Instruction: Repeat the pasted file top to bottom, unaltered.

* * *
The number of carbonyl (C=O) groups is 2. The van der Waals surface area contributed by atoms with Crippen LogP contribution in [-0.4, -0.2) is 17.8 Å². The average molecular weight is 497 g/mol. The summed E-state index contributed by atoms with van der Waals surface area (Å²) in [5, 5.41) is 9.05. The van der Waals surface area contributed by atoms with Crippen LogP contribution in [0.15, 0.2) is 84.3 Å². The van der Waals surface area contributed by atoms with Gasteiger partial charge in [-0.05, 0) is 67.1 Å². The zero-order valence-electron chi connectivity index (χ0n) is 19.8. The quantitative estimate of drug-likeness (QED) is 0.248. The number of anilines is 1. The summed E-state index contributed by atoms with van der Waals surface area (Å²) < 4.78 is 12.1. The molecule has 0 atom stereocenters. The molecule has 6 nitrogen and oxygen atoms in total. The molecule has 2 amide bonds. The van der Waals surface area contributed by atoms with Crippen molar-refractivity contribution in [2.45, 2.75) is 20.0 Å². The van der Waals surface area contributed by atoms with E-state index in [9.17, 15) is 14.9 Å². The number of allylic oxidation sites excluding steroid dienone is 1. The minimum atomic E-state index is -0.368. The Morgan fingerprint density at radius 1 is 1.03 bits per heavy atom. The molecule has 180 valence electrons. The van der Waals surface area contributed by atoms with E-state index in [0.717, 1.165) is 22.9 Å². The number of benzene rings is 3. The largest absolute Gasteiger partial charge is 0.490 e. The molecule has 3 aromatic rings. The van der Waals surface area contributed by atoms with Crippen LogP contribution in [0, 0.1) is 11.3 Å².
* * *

The number of carbonyl (C=O) groups is 2. The van der Waals surface area contributed by atoms with Crippen LogP contribution in [-0.4, -0.2) is 17.8 Å². The average molecular weight is 497 g/mol. The summed E-state index contributed by atoms with van der Waals surface area (Å²) in [5, 5.41) is 9.05. The van der Waals surface area contributed by atoms with Crippen LogP contribution in [0.15, 0.2) is 84.3 Å². The van der Waals surface area contributed by atoms with Gasteiger partial charge in [-0.05, 0) is 67.1 Å². The zero-order valence-electron chi connectivity index (χ0n) is 19.8. The quantitative estimate of drug-likeness (QED) is 0.248. The number of anilines is 1. The summed E-state index contributed by atoms with van der Waals surface area (Å²) < 4.78 is 12.1. The molecule has 0 atom stereocenters. The molecule has 6 nitrogen and oxygen atoms in total. The molecule has 2 amide bonds. The van der Waals surface area contributed by atoms with Crippen molar-refractivity contribution in [2.45, 2.75) is 20.0 Å². The van der Waals surface area contributed by atoms with E-state index in [9.17, 15) is 14.9 Å². The number of allylic oxidation sites excluding steroid dienone is 1. The minimum atomic E-state index is -0.368. The Morgan fingerprint density at radius 1 is 1.03 bits per heavy atom. The molecule has 180 valence electrons. The van der Waals surface area contributed by atoms with E-state index in [0.717, 1.165) is 22.9 Å². The number of benzene rings is 3. The largest absolute Gasteiger partial charge is 0.490 e. The molecule has 3 aromatic rings. The van der Waals surface area contributed by atoms with Crippen LogP contribution in [0, 0.1) is 11.3 Å².